FIG. 5 depicts the complete assembly, where the upper assembly U has been firmly secured to the base plate 5. This is accomplished by casting the base plate 5 around the free ends of the supporting columns 4, thereby integrating the upper plate assembly U with the base plate 5. Note that the mouth of the female joint 2 is in line with the edge of the base plate 5 while the male joint 1 protrudes beyond it. This arrangement ensures a tight fit between adjacent units and eliminates the risk of tripping on gaps between joints.
FIG. 6 shows the male joint in detail, which is basically a bayonet-type lug 6 that fits snugly into the female joint.
In FIG. 7 the female joint is illustrated, clearly showing the two arms 7 which hold the male joint. The squared off area 8 at the back of the female joint allows some room for expansion when the male joint is fully inserted and it also provides space for excess adhesive to accumulate if the tiles are to be more securely joined.
While the methods and compositions herein described constitute preferred embodiments of this invention, it is to be understood that the invention is not limited to these precise methods and compositions, and that various modifications within the scope of the invention will be apparent to those skilled in the art.
Thus is described our invention and the manner and process of making and using it in such full, clear, concise and exact terms so as to enable any person skilled in the an to or with which it pertains, or with which it is most nearly connected, to make and use the same.
FIG. 1 is a top plan view of the upper plate showing the male joints overhanging on two sides of the plate and the female joints on the opposite sides. The location and orientation of the stiffening columns which protrude from the bottom of the plate are also indicated.
FIG. 2 is a cross-section of the upper plate taken along line 9--9 in FIG. 1 showing the arrangement of the male/female joints and the stiffening columns.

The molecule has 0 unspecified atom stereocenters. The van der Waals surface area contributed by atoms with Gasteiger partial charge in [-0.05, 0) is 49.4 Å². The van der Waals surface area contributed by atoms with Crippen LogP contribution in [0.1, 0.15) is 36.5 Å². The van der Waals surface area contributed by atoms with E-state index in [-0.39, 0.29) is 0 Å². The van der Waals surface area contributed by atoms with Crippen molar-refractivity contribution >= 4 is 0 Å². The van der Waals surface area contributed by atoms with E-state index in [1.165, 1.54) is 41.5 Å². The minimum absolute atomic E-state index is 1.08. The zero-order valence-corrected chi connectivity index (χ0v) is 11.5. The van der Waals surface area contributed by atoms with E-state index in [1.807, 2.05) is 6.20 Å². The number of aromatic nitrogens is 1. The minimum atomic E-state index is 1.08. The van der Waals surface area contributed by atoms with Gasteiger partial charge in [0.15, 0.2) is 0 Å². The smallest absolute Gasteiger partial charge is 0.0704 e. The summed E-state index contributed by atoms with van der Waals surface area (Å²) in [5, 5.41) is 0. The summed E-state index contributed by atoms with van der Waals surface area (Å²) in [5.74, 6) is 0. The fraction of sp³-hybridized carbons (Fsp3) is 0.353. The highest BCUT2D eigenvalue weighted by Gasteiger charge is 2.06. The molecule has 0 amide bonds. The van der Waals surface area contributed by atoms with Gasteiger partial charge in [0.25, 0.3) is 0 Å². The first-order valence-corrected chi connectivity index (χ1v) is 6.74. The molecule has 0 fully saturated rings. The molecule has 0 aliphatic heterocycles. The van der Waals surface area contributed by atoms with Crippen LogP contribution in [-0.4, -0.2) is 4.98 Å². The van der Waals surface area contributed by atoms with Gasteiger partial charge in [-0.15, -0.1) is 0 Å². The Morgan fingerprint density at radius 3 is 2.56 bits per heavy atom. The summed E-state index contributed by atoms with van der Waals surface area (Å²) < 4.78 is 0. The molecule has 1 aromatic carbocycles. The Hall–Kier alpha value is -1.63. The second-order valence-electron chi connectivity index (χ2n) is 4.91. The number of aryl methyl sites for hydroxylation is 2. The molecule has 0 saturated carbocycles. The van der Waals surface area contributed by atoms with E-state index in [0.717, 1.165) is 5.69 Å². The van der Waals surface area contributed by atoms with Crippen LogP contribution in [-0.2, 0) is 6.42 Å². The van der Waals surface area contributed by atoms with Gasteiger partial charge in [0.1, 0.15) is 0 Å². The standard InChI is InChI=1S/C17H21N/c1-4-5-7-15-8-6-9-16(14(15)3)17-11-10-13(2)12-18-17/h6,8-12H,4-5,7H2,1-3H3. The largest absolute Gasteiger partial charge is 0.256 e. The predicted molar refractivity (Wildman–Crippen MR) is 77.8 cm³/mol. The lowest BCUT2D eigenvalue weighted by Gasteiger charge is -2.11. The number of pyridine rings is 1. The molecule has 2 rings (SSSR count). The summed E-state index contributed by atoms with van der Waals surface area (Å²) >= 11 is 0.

FIG. 3 is a cross-sectional column detail from FIG. 2.
FIG. 3a is a cross-sectional view of a column taken along line 10--10 in FIG. 3.
FIG. 4 is a cross-sectional column detail of a column at a 90 orientation to the column in FIG. 3.
FIG. 4a is a cross-sectional view of a column taken along line 11--11 in FIG. 4.
FIG. 5 is a cross-section of the complete assembly showing the upper plate and stiffening columns which are secured to the base plate.
FIG. 6 is a cross-section of the male joint.
FIG. 7 is a cross-section of the female joint.
The present invention relates generally to impact-absorbing covering for traffic-carrying surfaces. More particularly, this invention relates to static structures having two area moments of inertia so that they can effectively absorb impact during falls but remain substantially rigid under normal loading.
By way of background, falls represent the leading cause of non-fatal injuries in the United States (Cost of Injury, 1989). In 1985, falls accounted for an estimated 21% of non-hospitalized injured persons (11.5 million people) and 33% of hospitalized injured persons (783,000 hospitalizations). In addition 9% of fatalities (12,866 deaths) were related to falls.
A number of epidemiological studies report a drastic increase of fall incidence rate in the elderly population over the age of 65, suggesting a direct relationship between aging and the frequency of fall events (Sorock, 1988; Healthy People 2000, 1990; Injury Prevention: Meeting the Challenge, 1989; National Safety Council, 1990; Grisso et al., 1990; DeVito et al., 1988; Waller, 1985; Waller, 1978; Sattin et at., 1990). In the age group above 65, the exact incidence of non-fatal falls is difficult to determine, but it has been estimated that approximately 30% of all individuals over the age of 65 have at least one fall per year (Sorock, 1988).
This represents a significant health problem when one considers the dramatic growth in the number of people over 65 and their proportion in the population. This age group currently makes up 12.5% of the U.S. population with projected increases to 19.5% by the year 2025 (A Profile of Older Americans: 1990, 1990). Of particular note is the growth of the "oldest old", those people over 75. In the decade between 1990 and 2000, the greatest growth in the over 55 age group will be among the 75 and older--an increase of 26.2 percent or a gain of nearly 4.5 million (U.S. Dept. of Commerce, Bureau of Census, 1988).
It was stated in Injury in America (1985, p. 43) that "Almost no current research deals with the mechanisms and prevention of injury from falls (the leading cause of non-fatal injury) . . . Little is known about the effectiveness of energy-absorbing materials, either worn by persons at high risk or incorporated in the surfaces onto which they fall".